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SnarkDarkler

Reflective Leggs Egg

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I have tried to get an old Leggs egg like when I was a kid that has a reflective surface.

What I need is a parabolic mirror with a steep curve ( a perfect half sphere, convex ).

Like the eggs used to have.

 

What I would like to do is point a digital camera at this mirror.

And then using 3D programming un-wrap the image. Allowing for a live 360 degree image that could be scrolled with the mouse.

I have seen it done and it would be interesting to try it on my own.

 

Anyways,.. just a passing interest and if anyone has an alternative, I'd love to hear it.

 

Thanks

 

Jeremy

Edited by SnarkDarkler

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Sounds like a neat project. I've seen commercially-available systems to do this for DSLRs, and they're expensive.

 

I found metallic eggs (not L'eggs though, and not silver) with a quick google search. I wonder how easy it would be to coat a regular plastic egg with a reflective surface?

http://www.centurynovelty.com/items.jsp?category=156&page=2

http://www.partycity.com/product/jumbo+pastel+metallic+fillable+easter+eggs+4ct.do?sortby=ourPicks&pp=60&size=all&navSet=111306

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Wouldn't you be maxed out at coverage of a hemisphere (if you just unmap the reflection) - or are you considering having the mirror to get what is behind you (so to speak) and the rest of the image showing what is in front of you. On Tom Swanson blog he demonstrated a digital camera getting a full hemisphere view by being placed underwater - might be an idea, but of course you could only do the sky and to the horizon!

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Wouldn't you be maxed out at coverage of a hemisphere (if you just unmap the reflection) - or are you considering having the mirror to get what is behind you (so to speak) and the rest of the image showing what is in front of you. On Tom Swanson blog he demonstrated a digital camera getting a full hemisphere view by being placed underwater - might be an idea, but of course you could only do the sky and to the horizon!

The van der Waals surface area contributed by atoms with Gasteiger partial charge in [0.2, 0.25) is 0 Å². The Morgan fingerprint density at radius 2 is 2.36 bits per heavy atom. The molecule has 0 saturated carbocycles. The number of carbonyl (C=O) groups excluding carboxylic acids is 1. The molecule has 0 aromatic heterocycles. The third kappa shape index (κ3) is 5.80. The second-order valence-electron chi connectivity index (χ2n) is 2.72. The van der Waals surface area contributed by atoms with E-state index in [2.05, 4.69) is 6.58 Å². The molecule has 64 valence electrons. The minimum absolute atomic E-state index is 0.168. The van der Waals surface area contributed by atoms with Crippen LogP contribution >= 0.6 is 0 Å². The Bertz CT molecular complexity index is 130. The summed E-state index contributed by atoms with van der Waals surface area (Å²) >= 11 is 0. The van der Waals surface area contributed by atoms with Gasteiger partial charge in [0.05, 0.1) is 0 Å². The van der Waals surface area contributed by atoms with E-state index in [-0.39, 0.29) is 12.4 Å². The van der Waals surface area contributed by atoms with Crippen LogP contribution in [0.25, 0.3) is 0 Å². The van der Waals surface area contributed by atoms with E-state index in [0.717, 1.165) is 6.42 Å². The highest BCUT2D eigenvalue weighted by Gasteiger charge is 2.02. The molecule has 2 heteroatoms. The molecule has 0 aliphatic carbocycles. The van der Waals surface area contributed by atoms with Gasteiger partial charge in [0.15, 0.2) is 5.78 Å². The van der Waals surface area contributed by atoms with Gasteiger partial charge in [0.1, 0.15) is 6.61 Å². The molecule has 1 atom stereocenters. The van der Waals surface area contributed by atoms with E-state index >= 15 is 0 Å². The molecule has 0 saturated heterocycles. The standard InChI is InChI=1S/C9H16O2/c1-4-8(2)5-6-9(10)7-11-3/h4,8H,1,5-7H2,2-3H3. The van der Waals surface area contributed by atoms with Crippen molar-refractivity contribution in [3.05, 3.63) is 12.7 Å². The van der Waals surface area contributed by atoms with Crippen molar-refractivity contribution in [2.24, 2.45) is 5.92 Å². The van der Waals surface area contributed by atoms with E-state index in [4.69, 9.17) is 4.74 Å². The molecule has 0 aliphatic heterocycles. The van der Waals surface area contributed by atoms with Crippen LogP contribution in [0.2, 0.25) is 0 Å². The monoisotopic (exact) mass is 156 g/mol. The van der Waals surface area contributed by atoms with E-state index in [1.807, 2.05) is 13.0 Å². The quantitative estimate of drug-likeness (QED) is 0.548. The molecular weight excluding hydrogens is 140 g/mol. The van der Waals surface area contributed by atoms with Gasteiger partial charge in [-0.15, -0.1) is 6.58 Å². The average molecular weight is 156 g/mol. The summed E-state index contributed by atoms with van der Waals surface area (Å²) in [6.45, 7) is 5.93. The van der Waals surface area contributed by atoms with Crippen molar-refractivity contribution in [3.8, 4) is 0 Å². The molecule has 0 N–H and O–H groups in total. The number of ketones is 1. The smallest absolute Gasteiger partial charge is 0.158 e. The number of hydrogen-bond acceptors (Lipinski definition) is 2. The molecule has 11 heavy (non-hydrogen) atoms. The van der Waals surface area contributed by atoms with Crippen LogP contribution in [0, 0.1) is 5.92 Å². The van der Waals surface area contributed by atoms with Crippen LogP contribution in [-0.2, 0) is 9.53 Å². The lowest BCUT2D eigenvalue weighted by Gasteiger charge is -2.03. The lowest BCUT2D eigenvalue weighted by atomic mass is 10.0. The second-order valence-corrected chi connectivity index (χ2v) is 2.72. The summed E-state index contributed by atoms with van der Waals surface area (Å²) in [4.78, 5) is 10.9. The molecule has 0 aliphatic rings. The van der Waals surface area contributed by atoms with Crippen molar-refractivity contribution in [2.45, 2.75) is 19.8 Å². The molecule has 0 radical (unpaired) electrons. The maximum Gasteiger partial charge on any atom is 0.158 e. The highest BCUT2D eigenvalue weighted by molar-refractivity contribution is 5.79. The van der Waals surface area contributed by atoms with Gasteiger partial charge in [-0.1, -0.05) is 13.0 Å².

A convex parabolic mirror allows you to do something similar without carrying a pool around with you. :)

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A convex parabolic mirror allows you to do something similar without carrying a pool around with you. :)

 

True, but you can't have a swim in a parabolic mirror once you have taken your photos. :)

 

Actually, I was thinking more along the lines of a bucket of water filled to the brim - wouldn't that have much the same effect, even if with less light gathering area.

 

Follow-up - would you get enough light from starlight to take an entire hemisphere nightsky photo ie without needing to leave shutter open so long you get rotation?

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True, but you can't have a swim in a parabolic mirror once you have taken your photos. :)

 

Actually, I was thinking more along the lines of a bucket of water filled to the brim - wouldn't that have much the same effect, even if with less light gathering area.

 

Follow-up - would you get enough light from starlight to take an entire hemisphere nightsky photo ie without needing to leave shutter open so long you get rotation?

That depends on the lens settings and sensitivity of the sensor. I can't recall where I saw it, but I happened on a guide for stellar photography and they had a guide for aperture and ISO settings, and I think the gist was that if you can keep the exposure to 20 sec or less, the rotation isn't very apparent.

 

edit: the other problem with the water is that disrupting the surface messes up the picture.

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